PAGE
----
Just look at Apple’s own list of features. Rather than focusing on solving problems that everyone has–like battery life that lasts for more than a few hours of usage, materials that are truly durable, or reception quality–the iPhone X is just a shiny jar of candy, designed to be irresistible for fans that are hungry for the latest status symbol. You may think I’m being unfair. Perhaps you’re right. Let’s review the design, feature by feature.

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    5. Fake Celebrities Created By A Neural Network Look Terrifyingly Real

      Fake Celebrities Created By A Neural Network Look Terrifyingly Real

      I guess there is an amazing technical reason for why scientists at Nvidia–the manufacturer of mobile and high-end graphics processors–decided to train two neural networks to create synthetic celebrities but, looking at the results in this one-hour YouTube video, perhaps they should have used that time in doing something good for humanity. Like crochet. Or giant rubber band balls. Do we really need celebrities who simultaneously remind you of Ben Affleck and Bill Cosby?

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    6. This AI Writes Horror Stories, And They’re Surprisingly Scary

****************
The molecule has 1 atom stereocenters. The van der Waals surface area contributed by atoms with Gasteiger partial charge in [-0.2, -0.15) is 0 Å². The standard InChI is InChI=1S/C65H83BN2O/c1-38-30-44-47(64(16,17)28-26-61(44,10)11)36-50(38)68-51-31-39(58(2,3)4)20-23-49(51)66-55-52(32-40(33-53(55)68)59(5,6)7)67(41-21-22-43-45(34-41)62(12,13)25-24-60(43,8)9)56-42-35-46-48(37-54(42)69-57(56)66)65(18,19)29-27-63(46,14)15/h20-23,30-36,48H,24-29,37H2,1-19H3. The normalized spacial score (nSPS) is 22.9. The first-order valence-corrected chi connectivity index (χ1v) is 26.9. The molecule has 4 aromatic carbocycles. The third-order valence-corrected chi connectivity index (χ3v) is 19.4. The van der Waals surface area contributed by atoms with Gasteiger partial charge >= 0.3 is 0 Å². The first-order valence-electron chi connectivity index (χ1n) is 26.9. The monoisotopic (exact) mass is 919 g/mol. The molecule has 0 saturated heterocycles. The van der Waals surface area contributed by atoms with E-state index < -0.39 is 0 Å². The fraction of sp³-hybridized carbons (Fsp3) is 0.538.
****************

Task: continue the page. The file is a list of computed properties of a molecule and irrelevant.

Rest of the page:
This AI Writes Horror Stories, And They’re Surprisingly Scary

      A new project from the MIT Media Lab plays on all three, just in time for Halloween. Called “Shelley” after Frankenstein author Mary Shelley, it’s an AI bot that generates the beginnings of horror stories–and then invites human collaborators to keep each bone-chilling tale going. Shelley tweets out a new story every hour; when someone responds and if the story is popular enough, the bot replies with a new sentence that continues the tale.

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    7. The Worst Product Launch Of All Time

      The Worst Product Launch Of All Time

      Juicero. #Couragegate. New Coke. In this world of million-dollar keynotes, it’s not hard to think of product launches gone wrong, for whatever reason–an audience that felt betrayed or insulted, a poor choice of words, or simply bad design. They all pale in comparison to the Hungarian obstetrician Ignaz Semmelweis, whose life-saving product was ignored for decades because of the way he launched it.